“The way people want to dine is not the same as 20 years ago,” he said. “You can’t have the big deal dinner every night of the week. So we adjust.”
Last year, Mr. Palmer announced he was closing Aureole on East 61st Street and relocating to the Bank of America Tower at One Bryant Park — at a cost of about $8 million. His original plan to make the food prepared by Aureole’s executive chef, Christopher Lee, more wallet-friendly has taken on new importance given the economic downturn.
He will serve prix fixe meals in the dining room. (A seven-course tasting menu with wine now costs $230.) But in a new casual barroom, he will also offer à la carte dishes ranging from small plates for $12 to $42 entrees. Following the lead of many new restaurants, the barroom will stay open afternoons and evenings. And Mr. Palmer is building private dining rooms, something he did not have space for at the old restaurant.
“We are not looking for a different clientele,” Mr. Palmer said. “We are just trying to give people more options.”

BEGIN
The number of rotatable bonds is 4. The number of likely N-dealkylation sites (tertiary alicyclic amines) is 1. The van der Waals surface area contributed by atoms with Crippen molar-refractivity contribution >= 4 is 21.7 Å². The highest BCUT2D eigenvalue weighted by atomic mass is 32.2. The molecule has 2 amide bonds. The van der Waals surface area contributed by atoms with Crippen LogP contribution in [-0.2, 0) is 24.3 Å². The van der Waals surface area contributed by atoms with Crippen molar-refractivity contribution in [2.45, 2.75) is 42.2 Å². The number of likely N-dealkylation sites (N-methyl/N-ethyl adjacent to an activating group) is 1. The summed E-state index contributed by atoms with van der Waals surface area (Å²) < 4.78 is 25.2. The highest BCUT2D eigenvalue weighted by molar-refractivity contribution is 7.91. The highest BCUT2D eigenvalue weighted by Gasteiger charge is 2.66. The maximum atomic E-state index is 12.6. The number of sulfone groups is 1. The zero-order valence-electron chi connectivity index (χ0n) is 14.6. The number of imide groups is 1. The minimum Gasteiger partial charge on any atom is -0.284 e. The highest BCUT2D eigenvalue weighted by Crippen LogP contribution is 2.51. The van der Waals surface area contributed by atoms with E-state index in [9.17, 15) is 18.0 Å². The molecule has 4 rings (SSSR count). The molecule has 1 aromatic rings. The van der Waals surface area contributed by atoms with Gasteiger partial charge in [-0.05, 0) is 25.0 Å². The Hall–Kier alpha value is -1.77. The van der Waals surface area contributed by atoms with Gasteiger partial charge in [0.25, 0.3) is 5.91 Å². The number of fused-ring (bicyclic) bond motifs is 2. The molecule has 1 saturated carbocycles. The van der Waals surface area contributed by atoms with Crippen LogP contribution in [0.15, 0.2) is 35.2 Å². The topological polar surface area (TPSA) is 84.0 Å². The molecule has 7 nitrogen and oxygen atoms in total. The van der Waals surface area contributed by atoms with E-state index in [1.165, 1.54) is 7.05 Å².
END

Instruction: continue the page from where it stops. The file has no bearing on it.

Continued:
He insisted he is not going to cut the cost of dishes, though, just to get patrons in the door. “I don’t believe in slashing prices,” he said. “You have to ask yourself: ‘How are you doing that? Is the quality cut rate?’ We are not inexpensive, but it is good value.”
Instead, he has made some minor adjustments to his initial plan. For instance, the new Aureole will offer no corkage fees on Mondays. And there will be themed events, including a Sunday supper and a movie night. (Métrazur, Mr. Palmer’s restaurant in Grand Central Terminal, offers a $4 beer night and classes in cheese and wine pairing.)
Mr. Palmer believes he’s protected himself by diversifying, including owning an online wine store and a boutique hotel.
Mr. White, buoyant and optimistic, almost seems to relish the dangers facing so many restaurants. “There are too many in New York,” he said. And yet he also sees this economy as an opportunity for anyone brave enough to blunder ahead. Eventually, the recession will be over and diners hungry for a little extravagance will start spending again.
At that point, Mr. White predicted, “We will be one of the only ones around.”